discussion

Garry Winogrand Talks to University Students About Photography in 1977

Garry Winogrand was one of the most notable and prolific American street photographers of the 20th century. He is known for capturing a vast record of what American life was like during the decades following World War II; in addition to his published works, thousands of his undeveloped and unseen rolls of film were discovered when he passed away in 1984.

In 1977, Winogrand was invited to speak to Rice Students about photography. Over the course of two hours, the photographer answered all kinds of questions and discussed a wide range of topics regarding photography, his work, and his thoughts.

Columnist: Prince Harry Photographing Africans with Fujifilm X100 is ‘Arrogant’ and ‘Colonial’

Guardian columnist Jonathan Jones is a master of sparking controversy in the world of photography. As you might remember, he's the guy who keeps arguing that photography is not art... a year after calling it "the art of our time."

His latest target is the above photograph showing Prince Harry shooting with a Fujifilm X100 during a trip to Lesotho in Africa. Jones argues that it's "as arrogant as any colonial portrait."

Should Artists Be Different From Inventors When It Comes to Intellectual Property?

Back in 2012, the Republican Study Committee caused widespread debate over intellectual property law after publishing and then pulling a paper on copyright reform. Derek Khanna, the conservative staffer behind the paper, was fired by the committee shortly afterward.

He may have lost the platform afforded by the RSC, but Khanna is still pushing to have his views on copyright reform heard. His latest writings continue to cause quite a discussion on how copyright should be handled in the United States.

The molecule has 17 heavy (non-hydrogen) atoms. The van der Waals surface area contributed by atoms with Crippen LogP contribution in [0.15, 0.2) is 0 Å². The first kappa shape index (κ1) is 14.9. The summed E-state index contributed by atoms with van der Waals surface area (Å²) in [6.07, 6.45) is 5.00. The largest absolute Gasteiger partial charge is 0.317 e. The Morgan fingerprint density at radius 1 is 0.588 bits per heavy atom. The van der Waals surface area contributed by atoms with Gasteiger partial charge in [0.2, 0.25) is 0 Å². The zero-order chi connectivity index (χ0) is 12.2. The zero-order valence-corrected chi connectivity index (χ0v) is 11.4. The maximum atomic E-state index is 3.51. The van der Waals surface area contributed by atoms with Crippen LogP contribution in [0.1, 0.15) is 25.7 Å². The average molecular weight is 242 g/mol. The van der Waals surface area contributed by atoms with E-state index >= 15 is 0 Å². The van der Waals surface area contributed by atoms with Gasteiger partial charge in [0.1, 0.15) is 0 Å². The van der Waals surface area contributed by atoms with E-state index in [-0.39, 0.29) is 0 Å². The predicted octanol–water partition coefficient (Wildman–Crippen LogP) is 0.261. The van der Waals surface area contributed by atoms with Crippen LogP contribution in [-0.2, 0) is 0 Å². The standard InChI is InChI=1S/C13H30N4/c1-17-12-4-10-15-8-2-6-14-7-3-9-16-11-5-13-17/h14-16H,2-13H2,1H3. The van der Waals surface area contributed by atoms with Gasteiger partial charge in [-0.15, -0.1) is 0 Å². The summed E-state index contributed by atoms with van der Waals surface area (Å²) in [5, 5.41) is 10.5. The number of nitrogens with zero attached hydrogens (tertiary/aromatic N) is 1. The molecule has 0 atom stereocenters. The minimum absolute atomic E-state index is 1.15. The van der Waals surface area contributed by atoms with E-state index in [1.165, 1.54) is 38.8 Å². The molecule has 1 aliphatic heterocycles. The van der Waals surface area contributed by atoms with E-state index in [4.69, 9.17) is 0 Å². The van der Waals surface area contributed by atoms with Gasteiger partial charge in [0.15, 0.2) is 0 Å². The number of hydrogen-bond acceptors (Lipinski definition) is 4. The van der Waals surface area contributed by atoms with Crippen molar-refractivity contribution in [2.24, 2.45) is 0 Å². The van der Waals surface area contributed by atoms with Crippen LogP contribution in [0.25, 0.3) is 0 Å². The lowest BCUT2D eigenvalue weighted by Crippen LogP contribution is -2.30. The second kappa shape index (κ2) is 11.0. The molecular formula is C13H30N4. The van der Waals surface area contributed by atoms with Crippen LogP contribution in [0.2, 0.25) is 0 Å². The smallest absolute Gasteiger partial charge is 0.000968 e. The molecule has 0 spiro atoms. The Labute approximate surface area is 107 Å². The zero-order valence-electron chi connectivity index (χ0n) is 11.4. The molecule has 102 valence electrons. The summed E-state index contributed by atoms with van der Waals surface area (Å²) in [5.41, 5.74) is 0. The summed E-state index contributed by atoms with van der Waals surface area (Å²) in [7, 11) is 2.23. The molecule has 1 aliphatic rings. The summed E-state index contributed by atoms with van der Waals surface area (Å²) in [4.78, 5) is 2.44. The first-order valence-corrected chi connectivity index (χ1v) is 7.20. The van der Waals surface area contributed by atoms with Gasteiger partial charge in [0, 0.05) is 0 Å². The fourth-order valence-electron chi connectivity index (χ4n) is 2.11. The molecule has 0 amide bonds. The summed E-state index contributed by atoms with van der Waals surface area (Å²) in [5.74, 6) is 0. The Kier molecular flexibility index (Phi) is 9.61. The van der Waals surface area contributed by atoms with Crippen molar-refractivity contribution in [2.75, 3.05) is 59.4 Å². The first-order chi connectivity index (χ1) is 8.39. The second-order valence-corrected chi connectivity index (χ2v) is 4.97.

Copyright Controversy After Appropriated Photo Used to Win Art Contest

In the two photographs above, the bottom image is a photo-manipulation created using the top image. Are they completely separate works of art? What if we told you the second photo was created without the original photographer's permission and submitted to a contest as an original artwork? What if we told you it actually won?

That all actually happened last year, and the images are at the center of a copyright skirmish.

New Service Turns Facebook Photos Into Products Without Your Friend’s Consent

Want to turn your friend's Facebook photograph into a mug to sip your morning coffee from? A new service called Photos At My Door can help you do that. It's an app that can access any of your Facebook friends' public photographs and turn them into products ranging from photo prints and canvases to mugs and mouse pads.

If the thought of having your photos sold as commercial products without your permission makes you uncomfortable, you're not alone: the app is attracting criticism for it's apparently flippant views on photo copyrights.

Photo of Woman Praying Causes Debate About Photojournalism and Privacy

NPR sparked a debate regarding photojournalism, ethics, and privacy this past Monday after publishing a story titled, "What It Feels Like To Be Photographed In A Moment Of Grief" on its photography blog.